The News Informs, Entertains, and Exercises Us Every Month
By Jack and Pam Farrar
For the GPHN
The esteemed editor of this publication, on the occasion of its 60th year, has asked us to trip down memory lane. We’re glad to oblige.
We moved to Park Hill in 1975. Some people expressed sympathy when we did so. “You’re moving to Dark Hill??!!” Yes, people actually said outrageous things like that. Looking back on it, what was most surprising and disturbing was that people thought we would be amused, that we would see the humor in an innocent racial slur. “Sorry, I didn’t mean anything by that.” Yes, they did.
In any case, 45 years later, we are Park Hillians, living in the same modest, archetypical bungalow, and rediscovering, a day at a time, especially during the pandemic insanity, why we settled in this part of the world. Many reasons. The diversity of ideas and cultures. The trees, the gardens, the boulevards. The wide streets. Alleys with art (more on this below). The charming little business districts. A great monthly newspaper. A dedicated board of governors that oversees the Greater Park Hill Community, an organization that provides a wide range of services, including a food pantry.
Perhaps the highest compliment we can pay to Park Hill is that it is genuine. It feels like a neighborhood should feel. People care about one another. We know every single person and family on our block. We shovel each other’s walks. We form baby-sitting co-ops. We have block parties. This feeling in the community has been severely tested during the pandemic, but we adjust and move on.
Many of our Park Hill memories are tied up with the Park Community Bookstore, originally the Park Hill Cooperative Bookstore, on the business block at 23rd and Dexter. The bookstore was founded in 1971, established as much as a gathering place and daycare center as a bookshop.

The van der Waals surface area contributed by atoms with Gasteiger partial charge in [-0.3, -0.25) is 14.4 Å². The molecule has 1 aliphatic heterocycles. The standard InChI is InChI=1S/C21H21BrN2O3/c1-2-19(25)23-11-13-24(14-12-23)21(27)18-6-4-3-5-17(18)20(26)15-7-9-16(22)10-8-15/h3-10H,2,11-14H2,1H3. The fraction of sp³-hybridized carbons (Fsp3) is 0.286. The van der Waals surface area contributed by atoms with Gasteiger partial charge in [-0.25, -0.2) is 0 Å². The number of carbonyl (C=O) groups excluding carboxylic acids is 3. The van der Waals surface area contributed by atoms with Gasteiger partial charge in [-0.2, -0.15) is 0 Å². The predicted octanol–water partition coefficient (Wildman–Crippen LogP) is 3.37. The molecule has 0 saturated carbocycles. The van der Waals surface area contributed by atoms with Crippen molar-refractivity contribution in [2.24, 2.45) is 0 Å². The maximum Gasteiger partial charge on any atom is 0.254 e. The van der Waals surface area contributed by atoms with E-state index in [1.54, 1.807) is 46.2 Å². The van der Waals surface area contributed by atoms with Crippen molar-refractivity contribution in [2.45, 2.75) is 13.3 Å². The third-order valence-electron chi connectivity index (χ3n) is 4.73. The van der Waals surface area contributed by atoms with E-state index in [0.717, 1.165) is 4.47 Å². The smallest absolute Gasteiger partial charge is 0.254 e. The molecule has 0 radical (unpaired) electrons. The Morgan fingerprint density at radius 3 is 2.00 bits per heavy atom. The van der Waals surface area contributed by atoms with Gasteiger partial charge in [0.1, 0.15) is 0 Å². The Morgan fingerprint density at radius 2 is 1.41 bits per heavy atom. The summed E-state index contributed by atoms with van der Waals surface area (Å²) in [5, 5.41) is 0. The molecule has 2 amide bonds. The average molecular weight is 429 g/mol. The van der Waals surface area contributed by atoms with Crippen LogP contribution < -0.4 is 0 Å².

“The founders were a bunch of liberated young women treating their boredom” – in the words of charter bookstore manager Barbara Charnes. You could bring your kids. You could buy Kurt Vonnegut’s latest novel. Or take pottery lessons. Or participate in strange feminist rituals involving bongos, candles and, sometimes, tasteful nudity. Governors, congresspersons, mayors and other big shots have been customers and/or members of the store, including Dick Lamm, Patricia Schroeder and John Hickenlooper.
Just as the Greater Park Hill News is owned by the community, not an individual or a corporation, no one has an ounce of equity in the store. There are no employees. It is managed by an unpaid board of directors. There are no profits. Net revenue is plowed back into the store. Members can bring in their old books for credits to purchase more books. As far as we know, the bookstore is the oldest (maybe the only) nonprofit, volunteer-operated bookstore in the metro area.
Park Hill used to be a restaurant desert, but that is clearly no longer the case. Despite difficult births, often because of liquor license and parking density issues, restaurants have sprouted here and there, opened up our cuisine options and revitalized some business districts once considered decrepit. We are especially pleased with the extensive availability of espresso and related drinks, as we are hopeless caffeine addicts.
Park Hill is a very “walkable” community, as people with Urban Planning degrees are wont to say. We encourage everyone we know to include alleys in their walks. You find the darndest things and the darndest people. We love hiking along the trails behind our homes, shopping in dumpsters. This recreational activity has led us to install art all along the alley behind our house, and to sponsor the now-suspended Park Hill Alley Art Contest, which has publicized weird and wonderful art installations.
For years, we participated in the annual Park Hill Home Tour and the Park Hill Garden Tour. (Two of those years, Jack wrote the descriptions of the homes for the GPHN.) We applaud the managers of both events for including smaller, more modest homes and gardens to those that are showcased in these events in recent years.
We don’t know if people fully appreciate the influence the Greater Park Hill News has had on the community. It has not only informed us and entertained us, but has supported a number of causes that keep Park Hill vital. It has also provided exercise to dozens of volunteers who bundle and deliver the paper to more than 9,000 households (with thousands more copies delivered to local businesses). We have delivered the paper to three blocks for eons and it’s still a great way to reconnect with old neighbors and meet new ones.
Pam and Jack Farrar have been involved in just about everything interesting that has happened in Park Hill since they decided to make it their home.